In recent years (and days following Winter Storm Juno), New York City has been opened to the potential impacts storms can have on the safety of the city. While immediate precautions taken at a citywide level include temporarily shutting down the MTA and banning vehicles from the roads, existing real estate structures within the city can still be at risk without sufficient advanced planning.
After seeing the destruction caused by Hurricane Sandy, developers around the city have taken these natural occurrences and their potential damages into careful consideration when designing a new structure.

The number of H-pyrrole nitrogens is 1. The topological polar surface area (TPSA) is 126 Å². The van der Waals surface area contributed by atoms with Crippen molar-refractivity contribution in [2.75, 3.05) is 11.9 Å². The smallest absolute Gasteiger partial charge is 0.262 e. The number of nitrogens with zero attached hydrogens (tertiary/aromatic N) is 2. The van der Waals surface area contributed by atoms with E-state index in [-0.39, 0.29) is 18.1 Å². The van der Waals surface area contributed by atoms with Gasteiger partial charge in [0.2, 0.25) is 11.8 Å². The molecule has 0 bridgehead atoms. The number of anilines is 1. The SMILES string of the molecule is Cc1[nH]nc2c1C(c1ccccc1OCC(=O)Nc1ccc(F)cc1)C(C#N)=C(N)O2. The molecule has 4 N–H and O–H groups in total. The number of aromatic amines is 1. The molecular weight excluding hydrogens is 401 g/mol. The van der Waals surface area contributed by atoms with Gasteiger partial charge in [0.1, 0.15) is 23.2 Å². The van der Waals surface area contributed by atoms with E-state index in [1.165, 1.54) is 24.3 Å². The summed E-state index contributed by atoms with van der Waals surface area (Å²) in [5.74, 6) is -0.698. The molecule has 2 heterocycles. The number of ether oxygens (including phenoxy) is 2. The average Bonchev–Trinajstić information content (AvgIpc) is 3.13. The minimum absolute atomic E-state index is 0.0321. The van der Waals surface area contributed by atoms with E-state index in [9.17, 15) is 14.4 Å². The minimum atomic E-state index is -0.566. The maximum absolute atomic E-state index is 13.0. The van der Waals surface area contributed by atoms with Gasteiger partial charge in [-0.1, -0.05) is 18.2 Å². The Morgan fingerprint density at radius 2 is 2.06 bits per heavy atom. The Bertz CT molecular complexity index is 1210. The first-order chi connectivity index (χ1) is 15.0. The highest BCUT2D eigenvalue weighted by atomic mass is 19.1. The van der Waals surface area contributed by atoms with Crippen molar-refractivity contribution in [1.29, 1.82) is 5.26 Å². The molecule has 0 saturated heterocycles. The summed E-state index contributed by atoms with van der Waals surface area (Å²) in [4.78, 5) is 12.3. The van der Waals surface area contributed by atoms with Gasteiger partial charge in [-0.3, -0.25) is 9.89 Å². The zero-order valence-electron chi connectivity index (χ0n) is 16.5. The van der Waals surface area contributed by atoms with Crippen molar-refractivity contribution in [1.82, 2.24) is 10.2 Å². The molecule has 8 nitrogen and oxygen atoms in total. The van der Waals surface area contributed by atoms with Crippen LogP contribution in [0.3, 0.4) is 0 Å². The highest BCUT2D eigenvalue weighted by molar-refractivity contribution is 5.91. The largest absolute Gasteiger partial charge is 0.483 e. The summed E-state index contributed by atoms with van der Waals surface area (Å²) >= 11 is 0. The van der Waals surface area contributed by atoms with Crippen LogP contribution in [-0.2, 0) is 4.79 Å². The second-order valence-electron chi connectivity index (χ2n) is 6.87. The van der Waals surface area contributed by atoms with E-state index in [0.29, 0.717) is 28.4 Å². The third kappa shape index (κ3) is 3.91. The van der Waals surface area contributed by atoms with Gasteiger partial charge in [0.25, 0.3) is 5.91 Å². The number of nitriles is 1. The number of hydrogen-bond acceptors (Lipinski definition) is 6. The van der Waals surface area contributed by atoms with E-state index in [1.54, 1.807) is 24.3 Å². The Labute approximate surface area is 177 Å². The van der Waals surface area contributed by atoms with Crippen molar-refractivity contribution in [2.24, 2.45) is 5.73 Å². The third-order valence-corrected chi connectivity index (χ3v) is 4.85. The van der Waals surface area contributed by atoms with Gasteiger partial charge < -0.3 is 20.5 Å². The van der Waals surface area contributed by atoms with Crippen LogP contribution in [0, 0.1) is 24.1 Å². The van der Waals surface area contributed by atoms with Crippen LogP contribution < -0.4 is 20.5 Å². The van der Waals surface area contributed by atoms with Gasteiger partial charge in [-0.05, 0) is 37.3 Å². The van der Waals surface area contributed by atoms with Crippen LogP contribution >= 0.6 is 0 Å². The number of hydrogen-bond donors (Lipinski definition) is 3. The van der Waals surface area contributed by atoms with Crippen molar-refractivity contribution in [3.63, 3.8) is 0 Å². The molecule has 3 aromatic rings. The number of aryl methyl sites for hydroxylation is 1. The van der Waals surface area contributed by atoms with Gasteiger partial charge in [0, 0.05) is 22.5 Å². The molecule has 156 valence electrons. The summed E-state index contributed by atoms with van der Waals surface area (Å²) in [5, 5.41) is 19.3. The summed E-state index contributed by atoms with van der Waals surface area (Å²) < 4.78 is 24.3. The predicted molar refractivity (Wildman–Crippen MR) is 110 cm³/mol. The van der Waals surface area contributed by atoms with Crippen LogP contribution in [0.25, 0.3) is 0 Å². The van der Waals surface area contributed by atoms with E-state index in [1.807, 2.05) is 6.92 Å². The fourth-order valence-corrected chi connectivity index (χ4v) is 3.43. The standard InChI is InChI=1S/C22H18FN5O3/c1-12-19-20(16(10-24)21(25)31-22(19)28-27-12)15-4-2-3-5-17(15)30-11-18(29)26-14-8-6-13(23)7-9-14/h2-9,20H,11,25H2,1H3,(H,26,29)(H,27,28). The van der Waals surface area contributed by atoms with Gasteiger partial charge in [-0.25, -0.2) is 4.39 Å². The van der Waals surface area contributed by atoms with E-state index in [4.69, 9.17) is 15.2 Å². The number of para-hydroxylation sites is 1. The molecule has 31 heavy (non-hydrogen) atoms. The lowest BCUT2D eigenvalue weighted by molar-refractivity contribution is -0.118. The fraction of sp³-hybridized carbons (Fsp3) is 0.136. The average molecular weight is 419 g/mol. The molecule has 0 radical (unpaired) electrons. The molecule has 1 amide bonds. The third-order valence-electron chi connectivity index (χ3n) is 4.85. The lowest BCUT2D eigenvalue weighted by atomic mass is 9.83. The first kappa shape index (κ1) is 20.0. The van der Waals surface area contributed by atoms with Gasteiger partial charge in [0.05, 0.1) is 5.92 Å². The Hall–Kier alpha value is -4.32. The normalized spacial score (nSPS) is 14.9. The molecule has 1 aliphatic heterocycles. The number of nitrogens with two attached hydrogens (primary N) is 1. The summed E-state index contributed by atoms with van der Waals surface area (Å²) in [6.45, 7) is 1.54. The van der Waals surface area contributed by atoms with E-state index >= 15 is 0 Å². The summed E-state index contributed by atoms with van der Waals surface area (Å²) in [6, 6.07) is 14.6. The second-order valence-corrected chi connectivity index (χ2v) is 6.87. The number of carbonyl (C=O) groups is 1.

For example, a proposal for removable flood barriers to be placed outside of the Verizon Building at 140 West Street, which is currently being converted into condos by developer Ben Shaoul, was presented to Manhattan's Community Board 1 in early January 2015. The building's proximity to the Hudson River makes it especially vulnerable to floods during such storms.
One proposal aims to prevent enormous surges of water from even hitting land during times of high tide.
Pier55 -- known as the Hudson River's floating park -- is a more "natural" flood protectant proposed to be located atop Pier 54. Designed by architect Thomas Heatherwick, the park would extend approximately 180 feet from Manhattan and be sloped at an angle to act as the flood barrier.
It is becoming more evident that New York is no exception to natural weather adversities, so these precautions are more than necessary to ensure the safety of New Yorkers as well as of our real estate.